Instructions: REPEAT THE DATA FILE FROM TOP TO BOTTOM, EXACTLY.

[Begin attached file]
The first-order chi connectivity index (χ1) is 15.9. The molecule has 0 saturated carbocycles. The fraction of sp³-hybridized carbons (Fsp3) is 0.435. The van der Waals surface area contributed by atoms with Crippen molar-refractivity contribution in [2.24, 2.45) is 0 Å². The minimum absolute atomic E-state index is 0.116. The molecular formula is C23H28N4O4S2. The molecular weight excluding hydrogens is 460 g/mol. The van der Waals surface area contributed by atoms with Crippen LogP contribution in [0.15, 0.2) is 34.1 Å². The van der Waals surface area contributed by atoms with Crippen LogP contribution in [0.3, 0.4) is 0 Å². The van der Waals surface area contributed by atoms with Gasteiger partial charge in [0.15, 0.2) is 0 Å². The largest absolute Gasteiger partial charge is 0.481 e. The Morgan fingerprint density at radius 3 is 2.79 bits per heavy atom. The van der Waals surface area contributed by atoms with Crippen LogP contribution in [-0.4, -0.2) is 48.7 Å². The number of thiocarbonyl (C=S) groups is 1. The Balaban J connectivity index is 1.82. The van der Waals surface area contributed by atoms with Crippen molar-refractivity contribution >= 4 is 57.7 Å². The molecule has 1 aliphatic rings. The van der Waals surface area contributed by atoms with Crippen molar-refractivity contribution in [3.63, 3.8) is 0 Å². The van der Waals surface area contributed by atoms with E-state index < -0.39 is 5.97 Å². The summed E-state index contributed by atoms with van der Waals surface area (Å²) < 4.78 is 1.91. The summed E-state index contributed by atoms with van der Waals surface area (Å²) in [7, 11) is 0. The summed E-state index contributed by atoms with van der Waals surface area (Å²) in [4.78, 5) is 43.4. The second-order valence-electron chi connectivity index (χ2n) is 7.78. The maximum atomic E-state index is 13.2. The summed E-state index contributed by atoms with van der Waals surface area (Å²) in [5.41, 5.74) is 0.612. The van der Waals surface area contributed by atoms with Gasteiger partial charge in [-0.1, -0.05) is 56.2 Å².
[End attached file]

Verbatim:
The first-order chi connectivity index (χ1) is 15.9. The molecule has 0 saturated carbocycles. The fraction of sp³-hybridized carbons (Fsp3) is 0.435. The van der Waals surface area contributed by atoms with Crippen molar-refractivity contribution in [2.24, 2.45) is 0 Å². The minimum absolute atomic E-state index is 0.116. The molecular formula is C23H28N4O4S2. The molecular weight excluding hydrogens is 460 g/mol. The van der Waals surface area contributed by atoms with Crippen LogP contribution in [0.15, 0.2) is 34.1 Å². The van der Waals surface area contributed by atoms with Crippen LogP contribution in [0.3, 0.4) is 0 Å². The van der Waals surface area contributed by atoms with Gasteiger partial charge in [0.15, 0.2) is 0 Å². The largest absolute Gasteiger partial charge is 0.481 e. The Morgan fingerprint density at radius 3 is 2.79 bits per heavy atom. The van der Waals surface area contributed by atoms with Crippen LogP contribution in [-0.4, -0.2) is 48.7 Å². The number of thiocarbonyl (C=S) groups is 1. The Balaban J connectivity index is 1.82. The van der Waals surface area contributed by atoms with Crippen molar-refractivity contribution >= 4 is 57.7 Å². The molecule has 1 aliphatic rings. The van der Waals surface area contributed by atoms with Crippen molar-refractivity contribution in [3.63, 3.8) is 0 Å². The van der Waals surface area contributed by atoms with E-state index < -0.39 is 5.97 Å². The summed E-state index contributed by atoms with van der Waals surface area (Å²) < 4.78 is 1.91. The summed E-state index contributed by atoms with van der Waals surface area (Å²) in [7, 11) is 0. The summed E-state index contributed by atoms with van der Waals surface area (Å²) in [4.78, 5) is 43.4. The second-order valence-electron chi connectivity index (χ2n) is 7.78. The maximum atomic E-state index is 13.2. The summed E-state index contributed by atoms with van der Waals surface area (Å²) in [5.41, 5.74) is 0.612. The van der Waals surface area contributed by atoms with Gasteiger partial charge in [-0.1, -0.05) is 56.2 Å².